In late 1990, American tanks, aircraft, and soldiers invaded Iraq, causing tens of thousands of civilian deaths. I was appalled by the universal support Evangelicals gave to the Gulf War. I remember asking congregants if it bothered them that thousands of men, women, and children were slaughtered in their name. Not one of my colleagues in the ministry opposed the Gulf War. None of them seemed troubled by the bloodshed and carnage. Try as I might to see the Gulf War through the eyes of the Just War Theory, I couldn’t do so. It was at this point in life that I became a pacifist. I didn’t preach pacifism from the pulpit, but I did challenge church members to think “Biblically” about war and violence — “Biblically” meaning viewing the Gulf War and other wars through the eyes of Jesus and his teachings.

From this point forward, my political beliefs began to evolve. By the time of the Y2K scare, I had distanced myself from groups such as Focus on the Family, the Moral Majority, and the American Family Association. I thought, at the time, that these groups had become political hacks, shills for the Republican Party. In 2000, I voted for George W. Bush. He would be the last Republican I voted for. In 2004, I voted for John Kerry; 2008 and 2012 I voted for Barack Obama; 2016 I voted for Hillary Clinton, though I was a big Bernie Sanders supporter. in 2020, I voted for Joe Biden, but only because he wasn’t Trump.

In 2005, I left the ministry, and in 2008 I left Christianity. At that time, my political and social beliefs were far removed from when I entered the ministry decades before. I began as a right-wing Republican and I left the ministry as a progressive. Embracing atheism, humanism, rationalism, and science has allowed me to challenge and rethink my beliefs about homosexuality, abortion, euthanasia, same-sex-marriage, LGBTQ people, sex, marriage, birth control, capital punishment, labor unions, environmentalism, and a host of other hot-button issues. As long as I was in the Evangelical bubble, these things remained unchallenged. Once the Bible lost its authority and control over me, I was then free to change my beliefs.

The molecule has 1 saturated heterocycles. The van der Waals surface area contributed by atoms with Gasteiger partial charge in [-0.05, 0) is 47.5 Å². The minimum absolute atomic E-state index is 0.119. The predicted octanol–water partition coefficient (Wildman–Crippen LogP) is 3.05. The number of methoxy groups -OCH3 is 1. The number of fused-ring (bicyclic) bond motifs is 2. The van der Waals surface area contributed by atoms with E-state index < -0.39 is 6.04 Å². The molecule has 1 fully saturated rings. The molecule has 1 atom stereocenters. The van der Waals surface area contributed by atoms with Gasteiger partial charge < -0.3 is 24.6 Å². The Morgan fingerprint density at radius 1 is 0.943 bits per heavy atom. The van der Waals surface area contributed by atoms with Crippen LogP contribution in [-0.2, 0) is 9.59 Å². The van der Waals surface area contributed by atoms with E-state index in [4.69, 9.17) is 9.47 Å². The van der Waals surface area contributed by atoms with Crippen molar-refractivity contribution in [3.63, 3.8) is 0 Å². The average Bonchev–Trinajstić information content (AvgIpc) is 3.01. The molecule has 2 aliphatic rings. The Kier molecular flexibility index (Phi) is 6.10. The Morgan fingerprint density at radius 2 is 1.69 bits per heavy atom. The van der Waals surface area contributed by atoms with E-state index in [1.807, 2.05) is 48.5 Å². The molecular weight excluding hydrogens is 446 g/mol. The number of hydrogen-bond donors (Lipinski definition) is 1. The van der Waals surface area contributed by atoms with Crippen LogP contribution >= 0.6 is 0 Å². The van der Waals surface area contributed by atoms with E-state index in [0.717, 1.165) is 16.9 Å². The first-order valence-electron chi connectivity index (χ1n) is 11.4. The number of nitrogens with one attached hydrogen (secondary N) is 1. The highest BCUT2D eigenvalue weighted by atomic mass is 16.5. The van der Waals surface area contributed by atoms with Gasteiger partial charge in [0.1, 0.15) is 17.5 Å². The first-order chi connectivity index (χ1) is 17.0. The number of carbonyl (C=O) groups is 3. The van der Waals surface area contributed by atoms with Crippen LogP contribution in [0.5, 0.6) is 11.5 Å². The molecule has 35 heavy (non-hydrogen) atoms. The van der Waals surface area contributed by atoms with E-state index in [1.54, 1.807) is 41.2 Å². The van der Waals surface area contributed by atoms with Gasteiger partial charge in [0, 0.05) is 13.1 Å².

The Bruce Gerencser of 1983 would not recognize the Bruce Gerencser of today. A man who was a member of one of the churches I pastored in the 1980s and remained a friend of mine until 2009, told me that I had changed teams. And he’s right. My change of beliefs has been so radical that this man told me he could no longer be friends with me. Why? He found my atheism and political beliefs to be too unsettling.

I understand how the trajectory of my life, with its changing religious, political, and social beliefs, troubles people. I try to put myself in their shoes as they attempt to reconcile the Pastor Bruce they once knew with the atheist blogger I am today. How can these things be? former congregants, friends, and colleagues in the ministry want to know. How is it possible that Bruce Gerencser, one of the truest Christians they ever knew, is now an atheist? Some people think there’s some secret I am sitting on, some untold reason for my deconversion. No matter how much time I invest in explaining myself, many people still can’t wrap their minds around my current godlessness and liberal political beliefs. I’ve concluded that there is nothing I can do for them as long as they remain firmly ensconced in the Evangelical bubble.

My political and social beliefs are driven by the humanist ideal; that we humans should work together for the common good; that every person deserves peace, health, happiness, and economic security. I support political and social beliefs that promote these things and oppose those that don’t. I certainly haven’t arrived. My beliefs continue to evolve.

For readers not familiar with humanism, let me conclude this post with the Humanist Manifesto. Atheism doesn’t provide me with a moral foundation. Atheism is simply the absence of belief in gods. It is humanism that provides me the foundation upon which to build my life: